Importer and company executives pay $5.2 million penalty under the FCA.

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The DOJ recently announced a $5.2 million settlement from importer, Blue Furniture Solutions, LLC, based on alleged importation of merchandise into the United States using false descriptions and invoices that claimed the merchandise was not within the scope of the antidumping duties on wooden bedroom furniture from China.

A whistleblower under the FCA’s qui tam provisions exposed Blue Furniture Solution’s intentional misrepresentations totaling $1.7 million in antidumping payments. The US Department of Justice (DOJ) intervened under the FCA.

One year later, on April 20, 2020, the DOJ announced the $.52 million settlement – in which the company pays $4.7 million and executives pay $550,000 for personal liability. Information on this case can be found in the following: United States ex rel. University Loft Company v. Blue Furniture Solutions, LLTC et al., No. 15-CV-588-LY (W.D. Tex.). The related criminal matter appeared under the case name United States v. Zeng, No. 19-CR-64-DCN (D.S.C.).

If you believe an importer is misrepresenting their customs entry to save on AD duties, or if you are a subject of an FCA investigation, contact experienced customs and trade law attorney David Hsu at 832-896-6288 by phone or text; or email attorney.dave@yahoo.com; dh@gjatradelaw.com.

Whistleblower against clothing importer awarded $170,000.

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Earlier this year, a whistleblower was awarded $170,00 for helping the U.S. Attorney’s Office for the Southern District of New York recover $1 million from Notations, Inc., a garment wholesaler from Warminster, Pennsylvania. Starting in 2017, Notations admitted to ignoring signs of import duty evasion by Yingshun Garments. Yingsun Garments imported clothing from China and submitted false invoices to CBP. The submission of false imports was at a 75% discount and designed to lower the amount of customs duties to be paid.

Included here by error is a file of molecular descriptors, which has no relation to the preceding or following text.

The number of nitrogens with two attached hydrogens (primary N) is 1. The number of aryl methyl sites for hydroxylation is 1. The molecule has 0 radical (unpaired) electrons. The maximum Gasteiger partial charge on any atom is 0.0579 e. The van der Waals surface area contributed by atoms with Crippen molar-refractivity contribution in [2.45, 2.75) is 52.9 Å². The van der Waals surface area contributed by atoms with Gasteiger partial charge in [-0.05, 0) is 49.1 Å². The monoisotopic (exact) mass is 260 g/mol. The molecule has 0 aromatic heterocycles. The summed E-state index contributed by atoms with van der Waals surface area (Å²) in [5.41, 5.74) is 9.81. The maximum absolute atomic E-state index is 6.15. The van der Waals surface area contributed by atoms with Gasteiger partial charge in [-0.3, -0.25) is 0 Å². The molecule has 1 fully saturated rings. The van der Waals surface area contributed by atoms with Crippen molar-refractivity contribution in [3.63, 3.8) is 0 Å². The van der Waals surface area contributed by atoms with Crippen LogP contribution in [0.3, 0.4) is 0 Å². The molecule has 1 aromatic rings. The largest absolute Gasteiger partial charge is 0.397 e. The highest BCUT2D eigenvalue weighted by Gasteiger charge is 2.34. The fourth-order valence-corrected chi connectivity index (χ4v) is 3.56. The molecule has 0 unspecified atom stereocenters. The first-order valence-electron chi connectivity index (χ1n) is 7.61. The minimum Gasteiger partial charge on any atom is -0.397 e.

Unlike the usual customs false claims cases, the government did not go after the importer, but instead went after the reseller and purchaser instead of the usual foreign manufacturer and importer. Additionally, the whistleblower also received an award eevn though the whistleblower did not specifically mention Notations – instead the whistleblower’s report opened the door leading to an investigation of Novations.

The whistleblower learned through a family member of Yingshun and filed a qui tam law suit under the False Claims Act, 31 U.S.C. § 3729, qualifying the whistleblower as a relator to a lawsuit with a potential of an award ranging between 15% to 25% of any funds recovered.

If you or someone you know is aware of any false claims activity that may allow a company to under report the duties paid, contact experienced qui tam attorney David Hsu by phone/text directly at 832-896-6288 or by email at attorney.dave@yahoo.com, dh@gjatradelaw.com.

4 US Companies falsely claimed their goods were “Made in the USA”, $0 in fines paid.

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According to the New York Times – four companies violated Federal Law by engaging in “unfair or deceptive acts” and false claims that their goods were “Made in the USA”.

The companies and violations include –